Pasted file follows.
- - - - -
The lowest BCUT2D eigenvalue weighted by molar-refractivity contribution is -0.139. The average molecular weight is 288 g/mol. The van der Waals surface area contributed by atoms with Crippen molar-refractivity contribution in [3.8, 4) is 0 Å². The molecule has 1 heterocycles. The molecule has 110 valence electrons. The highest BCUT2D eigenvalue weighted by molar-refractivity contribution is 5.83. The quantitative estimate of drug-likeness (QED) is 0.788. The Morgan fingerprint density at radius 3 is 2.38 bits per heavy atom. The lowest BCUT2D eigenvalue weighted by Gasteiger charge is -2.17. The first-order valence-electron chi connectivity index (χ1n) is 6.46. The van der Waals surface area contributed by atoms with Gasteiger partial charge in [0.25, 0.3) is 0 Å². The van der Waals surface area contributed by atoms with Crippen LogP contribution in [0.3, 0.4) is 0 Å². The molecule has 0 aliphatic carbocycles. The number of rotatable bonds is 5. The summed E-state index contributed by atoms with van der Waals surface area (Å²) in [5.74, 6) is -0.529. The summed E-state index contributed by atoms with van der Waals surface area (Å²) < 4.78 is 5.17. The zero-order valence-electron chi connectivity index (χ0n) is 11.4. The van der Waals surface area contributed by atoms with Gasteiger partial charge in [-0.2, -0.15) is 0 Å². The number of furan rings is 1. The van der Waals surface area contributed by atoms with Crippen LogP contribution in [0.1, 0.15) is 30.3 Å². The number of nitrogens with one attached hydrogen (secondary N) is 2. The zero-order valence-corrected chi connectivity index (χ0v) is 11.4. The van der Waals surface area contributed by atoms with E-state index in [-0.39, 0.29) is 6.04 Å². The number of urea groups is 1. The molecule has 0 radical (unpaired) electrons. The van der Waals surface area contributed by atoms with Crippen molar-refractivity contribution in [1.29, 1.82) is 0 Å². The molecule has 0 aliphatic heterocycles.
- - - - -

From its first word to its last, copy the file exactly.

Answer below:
The lowest BCUT2D eigenvalue weighted by molar-refractivity contribution is -0.139. The average molecular weight is 288 g/mol. The van der Waals surface area contributed by atoms with Crippen molar-refractivity contribution in [3.8, 4) is 0 Å². The molecule has 1 heterocycles. The molecule has 110 valence electrons. The highest BCUT2D eigenvalue weighted by molar-refractivity contribution is 5.83. The quantitative estimate of drug-likeness (QED) is 0.788. The Morgan fingerprint density at radius 3 is 2.38 bits per heavy atom. The lowest BCUT2D eigenvalue weighted by Gasteiger charge is -2.17. The first-order valence-electron chi connectivity index (χ1n) is 6.46. The van der Waals surface area contributed by atoms with Gasteiger partial charge in [0.25, 0.3) is 0 Å². The van der Waals surface area contributed by atoms with Crippen LogP contribution in [0.3, 0.4) is 0 Å². The molecule has 0 aliphatic carbocycles. The number of rotatable bonds is 5. The summed E-state index contributed by atoms with van der Waals surface area (Å²) in [5.74, 6) is -0.529. The summed E-state index contributed by atoms with van der Waals surface area (Å²) < 4.78 is 5.17. The zero-order valence-electron chi connectivity index (χ0n) is 11.4. The van der Waals surface area contributed by atoms with Gasteiger partial charge in [-0.2, -0.15) is 0 Å². The number of furan rings is 1. The van der Waals surface area contributed by atoms with Crippen LogP contribution in [0.1, 0.15) is 30.3 Å². The number of nitrogens with one attached hydrogen (secondary N) is 2. The zero-order valence-corrected chi connectivity index (χ0v) is 11.4. The van der Waals surface area contributed by atoms with E-state index in [-0.39, 0.29) is 6.04 Å². The number of urea groups is 1. The molecule has 0 radical (unpaired) electrons. The van der Waals surface area contributed by atoms with Crippen molar-refractivity contribution in [1.29, 1.82) is 0 Å². The molecule has 0 aliphatic heterocycles.